The theme for April Falls 2016 was prevention, review and learning from falls. This reinforces the underlying message that “falls prevention is everyone’s business”. This theme applies in all care settings – in hospital, primary and community care, and aged residential care.
Falls-related injury prevention, with a focus on older adults, is also a high priority for ACC and the Ministry of Health. The Commission works closely with both organisations to support and promote integrated approaches for falls and fracture prevention and management.
Using local data
Knowing and learning from your local falls data is vital and can be used in a number of ways. The falls domain of the Atlas of Healthcare Variation and the falls workbook are useful tools for understanding this data. The Atlas is designed to identify variation in the delivery of health care services across New Zealand and to stimulate debate about whether variation is based on differences between populations, or whether it shows variable practice. The falls domain presents data by district health board on falls in people aged 50 and over, and includes data on ACC claims following a fall, hospital admission due to a fall, average bed days and hip fracture indicators.
The data provides the ideal platform for conversations on how to integrate our falls and fracture prevention efforts in a systematic way, all the while maintaining the health and wellbeing of the individual at the centre of all that we do.
A fall in an older person represents an opportunity for managing their risk of falling and harming themselves. But it’s also an opportunity for us to take learning from fall incidents into actions that will benefit others at risk of falling.
Learning starts with a meaningful description of ‘what happened’ and ‘why it happened’. Since a large proportion of falls in institutions are not witnessed, this information will be drawn from a number of sources.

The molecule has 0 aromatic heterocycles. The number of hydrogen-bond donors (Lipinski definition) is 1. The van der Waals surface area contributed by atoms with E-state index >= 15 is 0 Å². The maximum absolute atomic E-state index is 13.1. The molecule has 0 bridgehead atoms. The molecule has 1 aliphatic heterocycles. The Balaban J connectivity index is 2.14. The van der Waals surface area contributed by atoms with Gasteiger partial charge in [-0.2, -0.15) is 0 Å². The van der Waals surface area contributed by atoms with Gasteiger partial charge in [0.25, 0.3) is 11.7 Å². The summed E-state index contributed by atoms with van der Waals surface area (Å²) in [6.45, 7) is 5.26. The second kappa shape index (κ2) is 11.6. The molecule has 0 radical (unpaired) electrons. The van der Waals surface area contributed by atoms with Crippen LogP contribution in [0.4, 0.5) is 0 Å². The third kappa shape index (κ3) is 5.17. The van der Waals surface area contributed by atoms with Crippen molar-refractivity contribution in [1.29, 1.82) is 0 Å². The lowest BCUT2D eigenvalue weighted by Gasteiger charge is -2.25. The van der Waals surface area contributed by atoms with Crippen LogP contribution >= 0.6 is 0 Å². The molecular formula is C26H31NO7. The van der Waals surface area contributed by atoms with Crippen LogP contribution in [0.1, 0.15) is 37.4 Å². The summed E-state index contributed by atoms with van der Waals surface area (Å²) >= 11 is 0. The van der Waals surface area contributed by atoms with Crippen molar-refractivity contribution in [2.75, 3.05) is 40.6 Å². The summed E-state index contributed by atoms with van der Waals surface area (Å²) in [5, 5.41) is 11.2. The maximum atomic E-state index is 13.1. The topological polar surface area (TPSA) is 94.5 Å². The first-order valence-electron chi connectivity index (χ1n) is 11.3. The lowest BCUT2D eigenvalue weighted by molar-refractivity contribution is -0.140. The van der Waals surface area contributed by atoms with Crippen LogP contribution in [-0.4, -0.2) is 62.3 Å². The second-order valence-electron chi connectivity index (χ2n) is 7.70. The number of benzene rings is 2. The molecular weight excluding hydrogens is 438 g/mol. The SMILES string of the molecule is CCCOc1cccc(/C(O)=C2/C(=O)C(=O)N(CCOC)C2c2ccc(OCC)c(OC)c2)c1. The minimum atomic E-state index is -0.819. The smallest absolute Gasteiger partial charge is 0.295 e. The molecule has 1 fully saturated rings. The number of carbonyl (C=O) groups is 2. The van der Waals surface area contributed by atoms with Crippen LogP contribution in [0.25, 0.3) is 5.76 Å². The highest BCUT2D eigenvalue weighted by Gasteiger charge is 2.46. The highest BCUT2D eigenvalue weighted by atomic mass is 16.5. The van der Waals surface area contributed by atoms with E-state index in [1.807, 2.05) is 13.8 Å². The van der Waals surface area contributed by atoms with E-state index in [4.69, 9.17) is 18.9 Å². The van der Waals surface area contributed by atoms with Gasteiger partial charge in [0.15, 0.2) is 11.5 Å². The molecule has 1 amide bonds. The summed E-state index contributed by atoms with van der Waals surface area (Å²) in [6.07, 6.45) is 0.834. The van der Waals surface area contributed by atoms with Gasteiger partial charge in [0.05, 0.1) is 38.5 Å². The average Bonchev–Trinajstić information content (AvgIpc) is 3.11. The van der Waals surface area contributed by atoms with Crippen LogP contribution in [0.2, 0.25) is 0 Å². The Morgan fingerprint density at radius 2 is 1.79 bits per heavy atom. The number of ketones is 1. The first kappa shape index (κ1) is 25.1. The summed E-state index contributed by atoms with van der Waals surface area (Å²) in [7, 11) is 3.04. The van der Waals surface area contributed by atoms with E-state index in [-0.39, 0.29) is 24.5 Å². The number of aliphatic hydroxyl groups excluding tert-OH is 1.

Analysis of incidents looks at causes to determine ‘what would prevent it happening again’ and recommendations tell us ‘what actions to take to reduce the possibility of another fall in similar circumstances’.
To assist promotion and raise awareness of April Falls a range of promotional material was available to download. Visit the resources page to view and download the materials.
The Commission ran the national April Falls quiz from 2013–15 as part of ongoing activity for April Falls. The quizzes are still available online for learning purposes. Make checking your answers an opportunity to learn more – you may like to look up related resources at the links given for most questions.
Access previous versions of the quiz here:
A series of webinars were held throughout April, featuring Commission falls clinical lead Sandy Blake and local and international experts.
Each of the four regional falls networks was encouraged to promote regional themes. Regional themes for April Falls 2016 were:
- Northern region and First, Do No Harm: using data for improvement
- Midland region: preventability and learning from falls events
- Central region: eyes on falls
- South Island Alliance: partnering with patients and families.
The Commission encouraged health care workers to connect with their regional quality and patient safety campaign coordinators, and falls network clinical leads to ensure activities align and support each other.
Regional falls leads are:
- Northern region and First, Do No Harm: Karen O’Keeffe
- Midland region: Sonia Gamblen
- Central region: Chris McKenna
- South Island Alliance: Ken Stewart.